Daniel Rantzau (1529 – 11 November 1569) was a Danish-German general. He was known for his leadership during the Northern Seven Years' War. For some years, he fought in Germany and Italy, and also took part in the Danish conquest of Dithmarschen in western Holstein during 1559. Rantzau also seems to have been a clear pro-war spokesman before the outbreak of the Northern Seven Years' War with Sweden in 1563.[1][2]

Daniel Rantzau
Depiction of Rantzau from 1889
Died11 November 1569(1569-11-11) (aged 39–40)
Cause of deathDied in battle

The Northern Seven Years' War


Rantzau was born at Deutsch-Nienhof in Schleswig-Holstein. He studied at the University of Wittenberg. A distant relative of Johan Rantzau, Daniel Rantzau was raised in Holstein, and received a solid academic education but preferred a military career. [3]

At the start of the Northern Seven Years' War, Rantzau was a sub-commander with the rank of colonel but he distinguished himself in some minor struggles during the first fruitless years. In 1565, he was promoted to commander-in-chief, but his position was weak at the start due to a lack of results on the battlefield. However, in December of the same year Rantzau defeated the Swedish army during the Battle of Axtorna, an event which strengthened his position. During the following years, he successfully ravaged Swedish areas and established himself as the most able Danish military leader in spite of the lack of a breakthrough. However, a standing conflict about the pay of the soldiers created serious friction between the Danish noble officers and Peder Oxe, the Steward of the Realm.[4]

Localities of the Winter campaign. Red dots marks plundered and burned localities. The crossing of Sommen is in blue.

From 1567 to 1568, Rantzau carried off what is still considered his main military exploit, his Winter Campaign (Vinterfälttåget) through Småland and Östergötland. During the campaign, he defeated some minor Swedish armies and after having given up an attack on Stockholm, saved his whole army during a risky but successful retreat across the frozen lake Sommen.[5] The campaign had no real military results but shook the Swedish defense. In November 1569, during an attack on Swedish-occupied Varberg Fortress in Halland, Rantzau was killed by a cannonball.[6]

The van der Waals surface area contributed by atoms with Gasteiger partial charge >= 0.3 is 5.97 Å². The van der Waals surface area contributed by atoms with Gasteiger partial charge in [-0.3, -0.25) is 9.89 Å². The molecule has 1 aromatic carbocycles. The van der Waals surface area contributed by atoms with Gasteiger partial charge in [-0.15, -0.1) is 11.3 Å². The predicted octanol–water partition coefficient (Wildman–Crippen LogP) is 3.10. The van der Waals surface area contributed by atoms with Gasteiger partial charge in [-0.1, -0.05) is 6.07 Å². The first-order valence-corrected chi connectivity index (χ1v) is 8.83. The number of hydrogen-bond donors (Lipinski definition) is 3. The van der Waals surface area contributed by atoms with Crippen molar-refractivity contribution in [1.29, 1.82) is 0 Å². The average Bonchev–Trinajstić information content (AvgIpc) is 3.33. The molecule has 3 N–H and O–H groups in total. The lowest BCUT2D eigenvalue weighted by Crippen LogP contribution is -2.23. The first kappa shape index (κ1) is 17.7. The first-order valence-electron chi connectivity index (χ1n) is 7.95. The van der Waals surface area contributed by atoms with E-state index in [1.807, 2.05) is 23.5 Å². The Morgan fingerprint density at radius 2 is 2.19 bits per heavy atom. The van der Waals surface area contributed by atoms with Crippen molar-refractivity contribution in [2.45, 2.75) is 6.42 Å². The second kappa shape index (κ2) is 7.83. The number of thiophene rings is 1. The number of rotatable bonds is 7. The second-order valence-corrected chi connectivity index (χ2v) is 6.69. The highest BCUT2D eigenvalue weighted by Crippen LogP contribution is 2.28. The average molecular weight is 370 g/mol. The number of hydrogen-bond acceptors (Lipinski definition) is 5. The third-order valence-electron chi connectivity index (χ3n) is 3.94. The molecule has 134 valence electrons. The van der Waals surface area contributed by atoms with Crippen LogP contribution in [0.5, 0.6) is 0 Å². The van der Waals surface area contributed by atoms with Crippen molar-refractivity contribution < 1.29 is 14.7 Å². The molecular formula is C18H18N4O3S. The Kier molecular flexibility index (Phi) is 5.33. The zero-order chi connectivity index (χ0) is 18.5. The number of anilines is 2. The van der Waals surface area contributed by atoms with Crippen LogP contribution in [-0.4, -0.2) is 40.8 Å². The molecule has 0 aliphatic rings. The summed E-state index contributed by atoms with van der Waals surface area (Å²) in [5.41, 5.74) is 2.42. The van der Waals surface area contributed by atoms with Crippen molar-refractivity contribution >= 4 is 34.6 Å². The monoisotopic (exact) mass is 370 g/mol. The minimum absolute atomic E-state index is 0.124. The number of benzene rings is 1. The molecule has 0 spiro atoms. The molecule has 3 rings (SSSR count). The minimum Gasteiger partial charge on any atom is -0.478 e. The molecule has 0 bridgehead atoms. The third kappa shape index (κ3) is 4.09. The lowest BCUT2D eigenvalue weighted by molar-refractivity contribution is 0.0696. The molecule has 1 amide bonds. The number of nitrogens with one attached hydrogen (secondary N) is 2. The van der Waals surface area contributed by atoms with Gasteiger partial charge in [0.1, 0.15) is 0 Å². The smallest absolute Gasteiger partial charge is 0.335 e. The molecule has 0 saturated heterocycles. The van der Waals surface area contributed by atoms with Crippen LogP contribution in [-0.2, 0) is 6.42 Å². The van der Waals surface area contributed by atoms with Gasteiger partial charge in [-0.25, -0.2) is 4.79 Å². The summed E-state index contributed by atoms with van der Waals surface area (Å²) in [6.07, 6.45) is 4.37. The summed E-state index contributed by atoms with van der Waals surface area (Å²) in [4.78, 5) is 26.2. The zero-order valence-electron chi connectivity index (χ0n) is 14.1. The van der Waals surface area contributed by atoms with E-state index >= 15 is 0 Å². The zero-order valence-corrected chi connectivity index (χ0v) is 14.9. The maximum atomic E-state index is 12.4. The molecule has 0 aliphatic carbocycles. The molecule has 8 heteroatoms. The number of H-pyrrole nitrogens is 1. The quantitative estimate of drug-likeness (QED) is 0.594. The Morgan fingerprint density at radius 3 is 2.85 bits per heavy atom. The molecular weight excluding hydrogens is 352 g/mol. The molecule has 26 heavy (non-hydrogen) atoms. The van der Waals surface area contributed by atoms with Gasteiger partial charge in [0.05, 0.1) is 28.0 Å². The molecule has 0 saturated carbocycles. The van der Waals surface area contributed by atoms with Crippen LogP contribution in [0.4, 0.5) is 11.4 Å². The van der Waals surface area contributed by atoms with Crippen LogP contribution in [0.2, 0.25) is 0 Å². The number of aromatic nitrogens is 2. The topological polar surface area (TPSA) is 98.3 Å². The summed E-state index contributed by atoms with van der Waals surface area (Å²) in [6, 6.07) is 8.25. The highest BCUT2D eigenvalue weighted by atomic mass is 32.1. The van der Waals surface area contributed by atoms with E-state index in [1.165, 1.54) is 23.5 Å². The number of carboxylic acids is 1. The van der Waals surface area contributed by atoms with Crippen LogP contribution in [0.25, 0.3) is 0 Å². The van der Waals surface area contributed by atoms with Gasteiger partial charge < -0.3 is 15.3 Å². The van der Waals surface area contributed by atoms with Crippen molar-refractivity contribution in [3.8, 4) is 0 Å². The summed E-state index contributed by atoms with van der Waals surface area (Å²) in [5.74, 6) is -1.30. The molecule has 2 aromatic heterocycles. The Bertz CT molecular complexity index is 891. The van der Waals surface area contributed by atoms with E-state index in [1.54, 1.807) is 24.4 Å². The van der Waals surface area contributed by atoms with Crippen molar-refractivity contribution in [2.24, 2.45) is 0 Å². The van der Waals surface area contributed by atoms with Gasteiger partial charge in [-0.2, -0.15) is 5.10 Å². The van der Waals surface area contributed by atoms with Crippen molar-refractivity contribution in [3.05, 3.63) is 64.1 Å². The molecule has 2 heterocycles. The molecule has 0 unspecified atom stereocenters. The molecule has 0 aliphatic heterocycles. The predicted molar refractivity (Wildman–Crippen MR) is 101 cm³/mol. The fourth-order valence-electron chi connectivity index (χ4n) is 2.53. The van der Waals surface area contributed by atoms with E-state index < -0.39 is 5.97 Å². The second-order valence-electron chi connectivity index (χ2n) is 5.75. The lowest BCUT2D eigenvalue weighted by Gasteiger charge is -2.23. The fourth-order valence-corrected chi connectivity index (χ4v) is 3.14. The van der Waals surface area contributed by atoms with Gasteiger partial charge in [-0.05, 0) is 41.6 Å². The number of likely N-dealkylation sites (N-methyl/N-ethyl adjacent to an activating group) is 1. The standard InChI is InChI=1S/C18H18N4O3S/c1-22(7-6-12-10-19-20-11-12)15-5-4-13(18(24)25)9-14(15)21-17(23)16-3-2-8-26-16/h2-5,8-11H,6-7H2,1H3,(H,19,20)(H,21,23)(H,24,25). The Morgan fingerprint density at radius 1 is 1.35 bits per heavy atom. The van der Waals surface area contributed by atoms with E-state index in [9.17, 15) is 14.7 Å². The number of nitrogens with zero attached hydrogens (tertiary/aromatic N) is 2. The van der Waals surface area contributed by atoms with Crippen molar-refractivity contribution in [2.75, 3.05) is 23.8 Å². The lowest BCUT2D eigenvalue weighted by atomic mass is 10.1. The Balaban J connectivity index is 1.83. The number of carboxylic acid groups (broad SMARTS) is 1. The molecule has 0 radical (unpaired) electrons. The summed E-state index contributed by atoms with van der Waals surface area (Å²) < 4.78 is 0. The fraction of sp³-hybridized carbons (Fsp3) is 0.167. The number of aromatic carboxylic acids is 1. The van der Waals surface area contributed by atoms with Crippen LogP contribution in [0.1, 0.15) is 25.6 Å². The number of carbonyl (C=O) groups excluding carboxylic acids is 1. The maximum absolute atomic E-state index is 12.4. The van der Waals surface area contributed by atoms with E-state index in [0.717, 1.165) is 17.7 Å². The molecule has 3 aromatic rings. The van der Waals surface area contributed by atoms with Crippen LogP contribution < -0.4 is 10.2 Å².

Today, although quite overshadowed by his relative Johan Rantzau in public memory, Daniel Rantzau is considered the more brilliant tactician of the two. Military historians in general regard him as one of the few first-rate military leaders of the war from 1563-70.[7]


  1. ^ "Rantzau, Daniel". Allgemeine Deutsche Biographie. Retrieved January 1, 2019.
  2. ^ "Conquest of Dithmarschen, 1559". zum.de. Retrieved January 1, 2019.
  3. ^ "Rantzau, Daniel, 1529-1569". Dansk biografisk Lexikon. Retrieved January 1, 2019.
  4. ^ Frede P. Jensen. "Rantzau, Daniel". Dansk Biografisk Leksikon, Gyldendal. Retrieved January 1, 2019.
  5. ^ Henrikson, Alf (1978). "Sjuårskriget". Svensk historia (in Swedish). Albert Bonniers Förlag.
  6. ^ Peter Kristensson. "Vinterfälttåget 1567-1568". Nättidningen Svensk Historia. Retrieved January 1, 2019.
  7. ^ "Daniel Rantzau". Nordisk familjebok. Retrieved January 1, 2019.


  • Dansk Biografisk Leksikon, vol. 11, 1982.
  • Salmonsens Konversationsleksikon, vol. 19, 1925.